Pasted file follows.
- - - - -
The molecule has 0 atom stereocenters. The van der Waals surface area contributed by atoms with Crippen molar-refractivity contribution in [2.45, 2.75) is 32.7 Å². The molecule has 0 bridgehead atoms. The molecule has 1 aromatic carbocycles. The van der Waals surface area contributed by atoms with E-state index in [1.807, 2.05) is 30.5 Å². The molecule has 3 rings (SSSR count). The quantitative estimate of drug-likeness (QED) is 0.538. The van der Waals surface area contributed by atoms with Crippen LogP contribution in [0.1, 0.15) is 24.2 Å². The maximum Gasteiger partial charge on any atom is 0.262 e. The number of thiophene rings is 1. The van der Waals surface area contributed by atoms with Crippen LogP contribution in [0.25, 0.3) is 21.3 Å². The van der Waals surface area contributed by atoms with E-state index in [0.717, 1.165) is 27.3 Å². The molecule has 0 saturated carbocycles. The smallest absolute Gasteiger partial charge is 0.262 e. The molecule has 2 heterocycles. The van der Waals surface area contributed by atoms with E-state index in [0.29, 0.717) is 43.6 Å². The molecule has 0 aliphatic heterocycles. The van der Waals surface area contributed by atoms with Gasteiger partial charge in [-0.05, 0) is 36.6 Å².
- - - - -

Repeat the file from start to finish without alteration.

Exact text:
The molecule has 0 atom stereocenters. The van der Waals surface area contributed by atoms with Crippen molar-refractivity contribution in [2.45, 2.75) is 32.7 Å². The molecule has 0 bridgehead atoms. The molecule has 1 aromatic carbocycles. The van der Waals surface area contributed by atoms with E-state index in [1.807, 2.05) is 30.5 Å². The molecule has 3 rings (SSSR count). The quantitative estimate of drug-likeness (QED) is 0.538. The van der Waals surface area contributed by atoms with Crippen LogP contribution in [0.1, 0.15) is 24.2 Å². The maximum Gasteiger partial charge on any atom is 0.262 e. The number of thiophene rings is 1. The van der Waals surface area contributed by atoms with Crippen LogP contribution in [0.25, 0.3) is 21.3 Å². The van der Waals surface area contributed by atoms with E-state index in [0.717, 1.165) is 27.3 Å². The molecule has 0 saturated carbocycles. The smallest absolute Gasteiger partial charge is 0.262 e. The molecule has 2 heterocycles. The van der Waals surface area contributed by atoms with E-state index in [0.29, 0.717) is 43.6 Å². The molecule has 0 aliphatic heterocycles. The van der Waals surface area contributed by atoms with Gasteiger partial charge in [-0.05, 0) is 36.6 Å².